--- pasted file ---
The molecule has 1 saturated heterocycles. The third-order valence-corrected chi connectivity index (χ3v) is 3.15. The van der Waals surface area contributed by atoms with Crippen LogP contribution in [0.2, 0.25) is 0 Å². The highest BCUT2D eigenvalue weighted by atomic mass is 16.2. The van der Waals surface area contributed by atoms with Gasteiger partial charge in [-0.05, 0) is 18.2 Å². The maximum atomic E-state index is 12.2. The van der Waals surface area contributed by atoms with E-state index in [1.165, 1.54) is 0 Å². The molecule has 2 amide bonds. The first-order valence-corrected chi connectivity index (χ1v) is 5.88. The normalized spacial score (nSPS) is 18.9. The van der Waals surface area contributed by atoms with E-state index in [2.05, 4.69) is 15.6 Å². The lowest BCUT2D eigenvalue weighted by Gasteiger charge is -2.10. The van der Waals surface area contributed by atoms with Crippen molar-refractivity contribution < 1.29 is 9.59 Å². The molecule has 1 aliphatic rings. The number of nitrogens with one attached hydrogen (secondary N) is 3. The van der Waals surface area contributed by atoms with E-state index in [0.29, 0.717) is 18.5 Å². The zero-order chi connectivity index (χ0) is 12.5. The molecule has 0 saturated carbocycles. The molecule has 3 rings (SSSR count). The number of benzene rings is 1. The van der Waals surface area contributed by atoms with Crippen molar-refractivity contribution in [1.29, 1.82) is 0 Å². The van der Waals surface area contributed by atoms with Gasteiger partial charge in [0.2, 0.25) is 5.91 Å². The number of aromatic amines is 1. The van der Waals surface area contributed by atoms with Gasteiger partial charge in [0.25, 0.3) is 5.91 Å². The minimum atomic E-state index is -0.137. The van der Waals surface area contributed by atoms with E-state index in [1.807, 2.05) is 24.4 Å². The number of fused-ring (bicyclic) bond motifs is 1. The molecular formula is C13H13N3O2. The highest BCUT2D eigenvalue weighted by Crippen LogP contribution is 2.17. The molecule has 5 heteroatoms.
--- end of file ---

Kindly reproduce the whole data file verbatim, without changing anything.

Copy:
The molecule has 1 saturated heterocycles. The third-order valence-corrected chi connectivity index (χ3v) is 3.15. The van der Waals surface area contributed by atoms with Crippen LogP contribution in [0.2, 0.25) is 0 Å². The highest BCUT2D eigenvalue weighted by atomic mass is 16.2. The van der Waals surface area contributed by atoms with Gasteiger partial charge in [-0.05, 0) is 18.2 Å². The maximum atomic E-state index is 12.2. The van der Waals surface area contributed by atoms with E-state index in [1.165, 1.54) is 0 Å². The molecule has 2 amide bonds. The first-order valence-corrected chi connectivity index (χ1v) is 5.88. The normalized spacial score (nSPS) is 18.9. The van der Waals surface area contributed by atoms with E-state index in [2.05, 4.69) is 15.6 Å². The lowest BCUT2D eigenvalue weighted by Gasteiger charge is -2.10. The van der Waals surface area contributed by atoms with Crippen molar-refractivity contribution < 1.29 is 9.59 Å². The molecule has 1 aliphatic rings. The number of nitrogens with one attached hydrogen (secondary N) is 3. The van der Waals surface area contributed by atoms with E-state index in [0.29, 0.717) is 18.5 Å². The zero-order chi connectivity index (χ0) is 12.5. The molecule has 0 saturated carbocycles. The molecule has 3 rings (SSSR count). The number of benzene rings is 1. The van der Waals surface area contributed by atoms with Crippen molar-refractivity contribution in [1.29, 1.82) is 0 Å². The van der Waals surface area contributed by atoms with Gasteiger partial charge in [0.2, 0.25) is 5.91 Å². The number of aromatic amines is 1. The van der Waals surface area contributed by atoms with Gasteiger partial charge in [0.25, 0.3) is 5.91 Å². The minimum atomic E-state index is -0.137. The van der Waals surface area contributed by atoms with E-state index in [1.807, 2.05) is 24.4 Å². The number of fused-ring (bicyclic) bond motifs is 1. The molecular formula is C13H13N3O2. The highest BCUT2D eigenvalue weighted by Crippen LogP contribution is 2.17. The molecule has 5 heteroatoms.